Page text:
They seem as though they’ve spent a lot of time working out their sound in the garage, as it has a claustrophobic orientation… the music feels like each song is a reaction to specific things that they find wrong in the world.
While rough and dark, the music seemed to draw the audience in – and I wonder if that is even by design, as it all has an air of being uncompromising. Maybe it’s just something that all of us can relate to on one level or another today.
For a sense of their live sound and show, you can check out their performance of “We Can Do What We Want” at this year’s Bestival here:
Below is a photo of their setlist from the evening:
Below are some photos of Drenge performing on stage (click any image to open a virtual lightroom with higher resolution photos):
- Ellie Rowsell (vocals)
- Joff Oddie (guitar)
- Joel Amey (drums)
- Theo Ellis (bass)
As mentioned, this was my third time this year seeing Wolf Alice live. I was blown away with the first show at Popscene, and since the second show I attended at The Independent, they’ve released their debut album, My Love Is Cool, which for me, hands down, is the best album of 2015.
I intended to do a full album review upon release, but wanted to let it breathe a bit over a few months to really wrap my head around why and how it moves me.
Wolf Alice was formed in London in 2010, and that first studio album, My Love Is Cool, was released in June. The quartet had previously released two EPs – Blush and Creature Songs – in 2013 and 2014 respectively, as well as singles “Fluffy” and “Bros” (both releases in 2013).
I was able to track down the Blush and Creature Songs EPs and the “Bros” and “Fluffy” single releases on a site called 7digital.com (since much of it was not available in the U.S. on the obvious sites like iTunes and Amazon).
So the first playlist I created on my iPod was with this set of “pre-album” Wolf Alice music – a dozen songs in all – and it quickly became my most played playlist for the first half of 2015. I really can’t emphasize enough how much I love their music. I get the same excitement from listening to them as I did back in the 80s and 90s finding new artists. They are something different; something special.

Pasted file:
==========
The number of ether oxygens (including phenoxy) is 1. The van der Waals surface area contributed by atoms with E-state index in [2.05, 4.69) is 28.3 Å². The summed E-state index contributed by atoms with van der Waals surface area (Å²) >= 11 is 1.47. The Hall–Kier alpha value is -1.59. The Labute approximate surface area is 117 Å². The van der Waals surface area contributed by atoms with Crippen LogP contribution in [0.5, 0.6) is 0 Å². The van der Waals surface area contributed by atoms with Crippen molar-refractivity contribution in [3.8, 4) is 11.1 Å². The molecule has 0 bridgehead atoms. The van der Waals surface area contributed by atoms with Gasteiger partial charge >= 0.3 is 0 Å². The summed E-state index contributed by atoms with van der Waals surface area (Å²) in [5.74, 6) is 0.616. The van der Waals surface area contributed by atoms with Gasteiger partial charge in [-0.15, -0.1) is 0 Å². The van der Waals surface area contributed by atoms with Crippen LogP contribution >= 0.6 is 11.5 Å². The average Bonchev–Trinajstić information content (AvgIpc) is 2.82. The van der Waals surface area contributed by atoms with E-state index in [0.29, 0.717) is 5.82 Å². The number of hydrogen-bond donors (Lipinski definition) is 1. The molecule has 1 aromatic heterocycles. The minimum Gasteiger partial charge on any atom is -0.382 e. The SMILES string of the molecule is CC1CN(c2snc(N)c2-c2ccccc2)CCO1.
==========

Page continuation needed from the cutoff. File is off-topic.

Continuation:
My three favorite songs of what was been released prior to the new album that did not carry over are…
“Storms” which is a perfect pairing with “Moaning Lisa Smile”. The bass particularly drives this one, pushing it through to the slow down and speed up changes and chorus.
“Blush” is the one that shows a different, sweeter, slower, more contemplative side of the band, as well as an uplift in optimism. They can take their time with a song, but still take you on a journey with some unexpected turns. Real emotion with this band, with depth beyond their years.
“She” rounds out my favorites – again, with the changes – but some softness contrasting the sharp shriek and wild guitar. Brilliant stuff.
Song to song, there is so much variety, with bits and pieces reminding me of other songs, or at least bits of songs from other artists, ranging from The Cranberries to Nirvana to the xx to The Beatles.
Album Review: My Love Is Cool
Below is the tracklisting for My Love Is Cool:
- “Turn To Dust”
- “Bros” (Bros Single)
- “Your Loves Whore”
- “Moaning Lisa Smile” (Creature Songs EP)
- “You’re a Germ”
- “Giant Peach”
- “Soapy Water”
- “Fluffy” (Fluffy Single)
- “The Wonderwhy”
And from the releases to date, those songs not on My Love Is Cool:
- “White Leather” (Fluffy Single)
- “Every Cloud” (Bros Single)
- “Blush” (Blush EP)
- “She” (Blush EP)
- “Nose Dive” (Blush EP)
- “90 Mile Beach” (Blush EP)
- “Storms” (Creature Songs EP)
- “Heavenly Creatures (Creature Songs EP)
- “We’re Not the Same (Creature Songs EP)
So of the 13 tracks on the debut album, 10 of the songs are all-new, which is super exciting.
But… I can’t recommend enough buying their two single releases (featuring a pair of songs each) and two EP releases (with four songs a piece), as the music is amazing, and taken collectively encompasses 12 tracks, so it is like a full album of music on it’s own.
Their songs are each very distinct, stand-alone works that are quite diverse, but with the band’s unique signature. Some fast, some slower; some rocking, some a bit more lo-fi. But pop drives all of it on some level, making it all highly infectious.
Wolf Alice is one of those rare bands who instinctively weave those hooks and riffs and beats and catchy choruses throughout their songs.
I definitely rank them among artists who, in my opinion, are the best of new and emerging bands of the past few years, like Broods, Phantogram, MØ, MS MR, Meg Myers, Reignwolf, Charli XCX, Kitten, Kaneholler, Down and Outlaws, and a few others.
I was really astounded at how much range and versatility is on display with My Love Is Cool – from song to song, there is so much originality and variety.
“Turn To Dust” opens the album up, and is one of the tracks that is new to the album; not previously released. I love how they use it to open up the album quietly, not just in instrumentation and beat and pacing, but the quality of Ellie’s vocals. With her trademark floaty, feminine delivery, they are channeling their inner Fleetwood Mac, almost as a companion piece to “Gypsy”.
“Bros”, which was released previously, comes next. My surprise on first listen was that not only did they re-record it, but they made it better! It’s a beautiful as their own complimentary piece to “Turn To Dust”, as it has some softness to it, but moves much faster, and Ellie turns in a more fluttery quality to some of the chorus/effects vocals. There’s a bit of a Cranberries quality to the joy and tempo, with the “there’s no one quite like you” innocence and optimism.